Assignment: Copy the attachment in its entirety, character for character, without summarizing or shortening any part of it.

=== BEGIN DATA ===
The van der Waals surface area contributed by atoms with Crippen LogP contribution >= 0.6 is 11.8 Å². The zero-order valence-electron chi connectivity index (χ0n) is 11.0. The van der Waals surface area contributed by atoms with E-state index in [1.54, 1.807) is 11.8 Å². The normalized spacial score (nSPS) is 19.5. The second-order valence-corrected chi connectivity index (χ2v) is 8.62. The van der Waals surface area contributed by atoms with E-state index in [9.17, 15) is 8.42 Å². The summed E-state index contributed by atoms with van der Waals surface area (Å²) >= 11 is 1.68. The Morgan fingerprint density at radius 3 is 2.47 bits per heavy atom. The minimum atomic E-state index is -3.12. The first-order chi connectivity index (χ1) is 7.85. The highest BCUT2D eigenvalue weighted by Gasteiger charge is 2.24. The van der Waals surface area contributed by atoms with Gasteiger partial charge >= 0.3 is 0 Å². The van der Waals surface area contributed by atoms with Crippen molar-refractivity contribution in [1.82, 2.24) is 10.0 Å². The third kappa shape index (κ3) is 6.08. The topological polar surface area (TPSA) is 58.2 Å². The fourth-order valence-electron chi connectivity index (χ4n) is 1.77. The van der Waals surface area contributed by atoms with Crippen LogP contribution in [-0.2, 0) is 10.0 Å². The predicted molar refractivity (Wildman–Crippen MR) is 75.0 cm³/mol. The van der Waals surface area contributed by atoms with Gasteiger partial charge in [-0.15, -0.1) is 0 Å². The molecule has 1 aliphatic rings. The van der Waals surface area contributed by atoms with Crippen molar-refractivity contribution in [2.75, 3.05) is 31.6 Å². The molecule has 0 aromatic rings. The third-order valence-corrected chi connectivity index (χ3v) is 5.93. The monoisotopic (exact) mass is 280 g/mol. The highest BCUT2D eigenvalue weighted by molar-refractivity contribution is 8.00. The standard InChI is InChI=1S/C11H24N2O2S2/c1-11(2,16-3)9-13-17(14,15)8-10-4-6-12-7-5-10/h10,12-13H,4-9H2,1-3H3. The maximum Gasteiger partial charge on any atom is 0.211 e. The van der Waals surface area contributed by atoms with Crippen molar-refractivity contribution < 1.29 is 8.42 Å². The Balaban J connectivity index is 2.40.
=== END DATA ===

The van der Waals surface area contributed by atoms with Crippen LogP contribution >= 0.6 is 11.8 Å². The zero-order valence-electron chi connectivity index (χ0n) is 11.0. The van der Waals surface area contributed by atoms with E-state index in [1.54, 1.807) is 11.8 Å². The normalized spacial score (nSPS) is 19.5. The second-order valence-corrected chi connectivity index (χ2v) is 8.62. The van der Waals surface area contributed by atoms with E-state index in [9.17, 15) is 8.42 Å². The summed E-state index contributed by atoms with van der Waals surface area (Å²) >= 11 is 1.68. The Morgan fingerprint density at radius 3 is 2.47 bits per heavy atom. The minimum atomic E-state index is -3.12. The first-order chi connectivity index (χ1) is 7.85. The highest BCUT2D eigenvalue weighted by Gasteiger charge is 2.24. The van der Waals surface area contributed by atoms with Gasteiger partial charge >= 0.3 is 0 Å². The van der Waals surface area contributed by atoms with Crippen molar-refractivity contribution in [1.82, 2.24) is 10.0 Å². The third kappa shape index (κ3) is 6.08. The topological polar surface area (TPSA) is 58.2 Å². The fourth-order valence-electron chi connectivity index (χ4n) is 1.77. The van der Waals surface area contributed by atoms with Crippen LogP contribution in [-0.2, 0) is 10.0 Å². The predicted molar refractivity (Wildman–Crippen MR) is 75.0 cm³/mol. The van der Waals surface area contributed by atoms with Gasteiger partial charge in [-0.15, -0.1) is 0 Å². The molecule has 1 aliphatic rings. The van der Waals surface area contributed by atoms with Crippen molar-refractivity contribution in [2.75, 3.05) is 31.6 Å². The molecule has 0 aromatic rings. The third-order valence-corrected chi connectivity index (χ3v) is 5.93. The monoisotopic (exact) mass is 280 g/mol. The highest BCUT2D eigenvalue weighted by molar-refractivity contribution is 8.00. The standard InChI is InChI=1S/C11H24N2O2S2/c1-11(2,16-3)9-13-17(14,15)8-10-4-6-12-7-5-10/h10,12-13H,4-9H2,1-3H3. The maximum Gasteiger partial charge on any atom is 0.211 e. The van der Waals surface area contributed by atoms with Crippen molar-refractivity contribution < 1.29 is 8.42 Å². The Balaban J connectivity index is 2.40.